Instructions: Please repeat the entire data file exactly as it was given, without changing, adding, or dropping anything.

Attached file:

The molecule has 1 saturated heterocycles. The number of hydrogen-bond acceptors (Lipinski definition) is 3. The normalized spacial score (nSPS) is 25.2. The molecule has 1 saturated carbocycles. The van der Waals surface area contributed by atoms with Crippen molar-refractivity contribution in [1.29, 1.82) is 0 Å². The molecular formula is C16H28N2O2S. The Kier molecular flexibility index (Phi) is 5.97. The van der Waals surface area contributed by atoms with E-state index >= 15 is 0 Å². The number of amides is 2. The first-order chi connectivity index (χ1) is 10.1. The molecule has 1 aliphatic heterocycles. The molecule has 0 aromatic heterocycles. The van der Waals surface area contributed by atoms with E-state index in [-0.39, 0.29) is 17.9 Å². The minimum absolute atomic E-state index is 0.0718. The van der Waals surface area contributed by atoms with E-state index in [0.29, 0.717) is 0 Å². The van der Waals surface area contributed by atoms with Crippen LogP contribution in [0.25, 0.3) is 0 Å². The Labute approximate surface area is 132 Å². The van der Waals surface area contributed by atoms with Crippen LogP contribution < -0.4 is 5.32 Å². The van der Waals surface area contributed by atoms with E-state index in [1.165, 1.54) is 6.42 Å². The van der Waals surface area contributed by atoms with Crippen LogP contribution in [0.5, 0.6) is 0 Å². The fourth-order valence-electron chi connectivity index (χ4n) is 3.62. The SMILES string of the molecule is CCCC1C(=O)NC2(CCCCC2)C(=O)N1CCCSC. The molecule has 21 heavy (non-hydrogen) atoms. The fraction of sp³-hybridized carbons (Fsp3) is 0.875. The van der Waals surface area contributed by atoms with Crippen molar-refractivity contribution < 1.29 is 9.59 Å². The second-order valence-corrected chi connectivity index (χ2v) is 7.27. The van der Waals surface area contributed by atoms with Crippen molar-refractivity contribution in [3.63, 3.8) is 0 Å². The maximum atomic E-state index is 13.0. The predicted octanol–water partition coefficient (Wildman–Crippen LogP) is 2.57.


The molecule has 1 saturated heterocycles. The number of hydrogen-bond acceptors (Lipinski definition) is 3. The normalized spacial score (nSPS) is 25.2. The molecule has 1 saturated carbocycles. The van der Waals surface area contributed by atoms with Crippen molar-refractivity contribution in [1.29, 1.82) is 0 Å². The molecular formula is C16H28N2O2S. The Kier molecular flexibility index (Phi) is 5.97. The van der Waals surface area contributed by atoms with E-state index >= 15 is 0 Å². The number of amides is 2. The first-order chi connectivity index (χ1) is 10.1. The molecule has 1 aliphatic heterocycles. The molecule has 0 aromatic heterocycles. The van der Waals surface area contributed by atoms with E-state index in [-0.39, 0.29) is 17.9 Å². The minimum absolute atomic E-state index is 0.0718. The van der Waals surface area contributed by atoms with E-state index in [0.29, 0.717) is 0 Å². The van der Waals surface area contributed by atoms with Crippen LogP contribution in [0.25, 0.3) is 0 Å². The Labute approximate surface area is 132 Å². The van der Waals surface area contributed by atoms with Crippen LogP contribution < -0.4 is 5.32 Å². The van der Waals surface area contributed by atoms with E-state index in [1.165, 1.54) is 6.42 Å². The van der Waals surface area contributed by atoms with Crippen LogP contribution in [0.5, 0.6) is 0 Å². The fourth-order valence-electron chi connectivity index (χ4n) is 3.62. The SMILES string of the molecule is CCCC1C(=O)NC2(CCCCC2)C(=O)N1CCCSC. The molecule has 21 heavy (non-hydrogen) atoms. The fraction of sp³-hybridized carbons (Fsp3) is 0.875. The van der Waals surface area contributed by atoms with Crippen molar-refractivity contribution < 1.29 is 9.59 Å². The second-order valence-corrected chi connectivity index (χ2v) is 7.27. The van der Waals surface area contributed by atoms with Crippen molar-refractivity contribution in [3.63, 3.8) is 0 Å². The maximum atomic E-state index is 13.0. The predicted octanol–water partition coefficient (Wildman–Crippen LogP) is 2.57.